The Randomized Evaluation of Mechanical Assistance for the Treatment of Congestive Heart Failure (REMATCH) study shows that implanted ventricular assist devices improve survival time and quality of life when used as a permanent therapy in patients who do not qualify for heart transplant. The success of the pulsatile 70 cc stroke volume left ventricular assist device (LVAD) developed by Penn State has led to the development of a 50 cc stroke volume pump for use in patients with smaller chest cavities to benefit a larger patient population. The initial 50 cc pump shows regions of in vivo thrombus formation, which correlate to low wall shear rates within the device. In an in vitro evaluation of three new designs (V-2, V-3, and V-4) of the 50 cc LVAD, identical except for the location and orientation of their outlet ports, particle image velocimetry (PIV) is used to capture planar flow field data within the pumps. V-2 has an outlet port that is located parallel to the inlet. In V-3, the outlet port is rotated away from the inlet port, with the intention of minimizing the amount of fluid turning needed to exit the device. With V-4 the outlet port is moved to the center of the pump to prolong the desirable rotational flow. PIV data were taken at six planar locations within the pump. Although the modifications to the outlet port locations serve their intended purpose, they also introduce unwanted changes in the flow. Poorer wall washing and weaker rotational flow are observed with V-3 and V-4. Although the differences between the devices are subtle, the device that has the most desirable flow characteristics is V-2.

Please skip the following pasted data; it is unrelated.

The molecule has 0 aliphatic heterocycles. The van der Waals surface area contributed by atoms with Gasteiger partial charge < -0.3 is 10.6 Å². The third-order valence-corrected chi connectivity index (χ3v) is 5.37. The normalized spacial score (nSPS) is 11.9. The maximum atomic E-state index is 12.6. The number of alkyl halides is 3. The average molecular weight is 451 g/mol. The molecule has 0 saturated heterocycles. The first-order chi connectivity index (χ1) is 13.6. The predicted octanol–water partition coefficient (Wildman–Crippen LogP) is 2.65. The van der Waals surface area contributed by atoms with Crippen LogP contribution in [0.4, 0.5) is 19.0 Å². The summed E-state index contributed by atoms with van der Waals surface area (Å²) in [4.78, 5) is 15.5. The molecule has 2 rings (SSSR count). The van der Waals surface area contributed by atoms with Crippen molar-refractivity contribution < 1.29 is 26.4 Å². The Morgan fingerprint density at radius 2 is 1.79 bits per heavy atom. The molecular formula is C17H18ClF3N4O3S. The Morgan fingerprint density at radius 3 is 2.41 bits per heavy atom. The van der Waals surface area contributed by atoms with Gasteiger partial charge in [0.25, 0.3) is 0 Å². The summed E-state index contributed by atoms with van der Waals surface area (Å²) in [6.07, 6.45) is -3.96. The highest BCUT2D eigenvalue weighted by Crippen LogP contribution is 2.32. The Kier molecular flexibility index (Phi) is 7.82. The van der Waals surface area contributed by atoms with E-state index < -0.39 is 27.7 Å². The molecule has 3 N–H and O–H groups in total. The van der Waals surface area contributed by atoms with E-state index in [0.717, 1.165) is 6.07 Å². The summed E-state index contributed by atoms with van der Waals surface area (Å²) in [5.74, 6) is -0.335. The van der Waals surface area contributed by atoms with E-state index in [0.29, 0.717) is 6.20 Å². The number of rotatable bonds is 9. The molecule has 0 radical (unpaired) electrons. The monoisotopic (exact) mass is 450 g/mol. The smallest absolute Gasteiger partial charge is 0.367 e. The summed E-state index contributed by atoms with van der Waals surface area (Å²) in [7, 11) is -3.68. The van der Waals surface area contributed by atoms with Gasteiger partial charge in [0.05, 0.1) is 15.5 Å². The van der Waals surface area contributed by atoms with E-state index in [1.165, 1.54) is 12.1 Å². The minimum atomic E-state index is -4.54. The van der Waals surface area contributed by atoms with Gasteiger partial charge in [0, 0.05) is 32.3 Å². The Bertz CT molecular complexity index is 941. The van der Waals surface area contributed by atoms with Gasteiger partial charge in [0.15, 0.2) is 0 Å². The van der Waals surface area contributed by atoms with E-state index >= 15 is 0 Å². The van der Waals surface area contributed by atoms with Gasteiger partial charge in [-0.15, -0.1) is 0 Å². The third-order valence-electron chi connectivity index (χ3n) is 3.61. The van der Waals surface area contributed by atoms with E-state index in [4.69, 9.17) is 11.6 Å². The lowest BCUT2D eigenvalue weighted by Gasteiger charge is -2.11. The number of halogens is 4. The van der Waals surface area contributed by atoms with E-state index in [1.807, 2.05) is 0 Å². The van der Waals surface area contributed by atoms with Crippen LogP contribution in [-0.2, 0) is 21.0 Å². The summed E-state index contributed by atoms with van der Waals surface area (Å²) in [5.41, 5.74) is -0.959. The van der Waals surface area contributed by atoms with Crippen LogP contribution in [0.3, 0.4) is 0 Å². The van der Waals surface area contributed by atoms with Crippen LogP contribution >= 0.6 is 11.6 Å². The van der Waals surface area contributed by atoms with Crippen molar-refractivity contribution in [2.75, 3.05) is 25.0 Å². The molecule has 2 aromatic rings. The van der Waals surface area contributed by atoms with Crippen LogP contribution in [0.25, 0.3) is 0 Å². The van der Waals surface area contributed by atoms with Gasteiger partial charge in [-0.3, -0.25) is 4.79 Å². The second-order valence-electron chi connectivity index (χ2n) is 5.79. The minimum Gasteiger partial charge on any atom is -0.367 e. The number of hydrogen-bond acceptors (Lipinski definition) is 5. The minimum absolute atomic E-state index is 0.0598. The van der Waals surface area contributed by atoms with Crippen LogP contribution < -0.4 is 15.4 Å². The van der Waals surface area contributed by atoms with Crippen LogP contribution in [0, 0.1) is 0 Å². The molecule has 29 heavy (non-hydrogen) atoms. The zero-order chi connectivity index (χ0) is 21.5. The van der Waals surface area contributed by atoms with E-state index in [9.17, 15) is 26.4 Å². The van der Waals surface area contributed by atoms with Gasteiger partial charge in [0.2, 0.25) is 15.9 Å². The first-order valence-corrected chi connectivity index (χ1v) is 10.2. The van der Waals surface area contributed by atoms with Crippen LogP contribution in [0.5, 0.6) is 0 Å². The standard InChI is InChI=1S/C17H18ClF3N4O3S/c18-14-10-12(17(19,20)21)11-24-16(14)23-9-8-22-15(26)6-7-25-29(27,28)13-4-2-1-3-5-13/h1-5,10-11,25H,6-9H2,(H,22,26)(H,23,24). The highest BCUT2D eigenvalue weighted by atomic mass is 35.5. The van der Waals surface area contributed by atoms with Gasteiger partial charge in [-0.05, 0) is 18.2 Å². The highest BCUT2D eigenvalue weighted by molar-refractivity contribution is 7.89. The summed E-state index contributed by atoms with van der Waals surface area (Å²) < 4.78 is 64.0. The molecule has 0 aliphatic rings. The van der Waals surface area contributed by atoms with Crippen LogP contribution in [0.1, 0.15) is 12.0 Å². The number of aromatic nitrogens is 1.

All Science Journal Classification (ASJC) codes
- Biomedical Engineering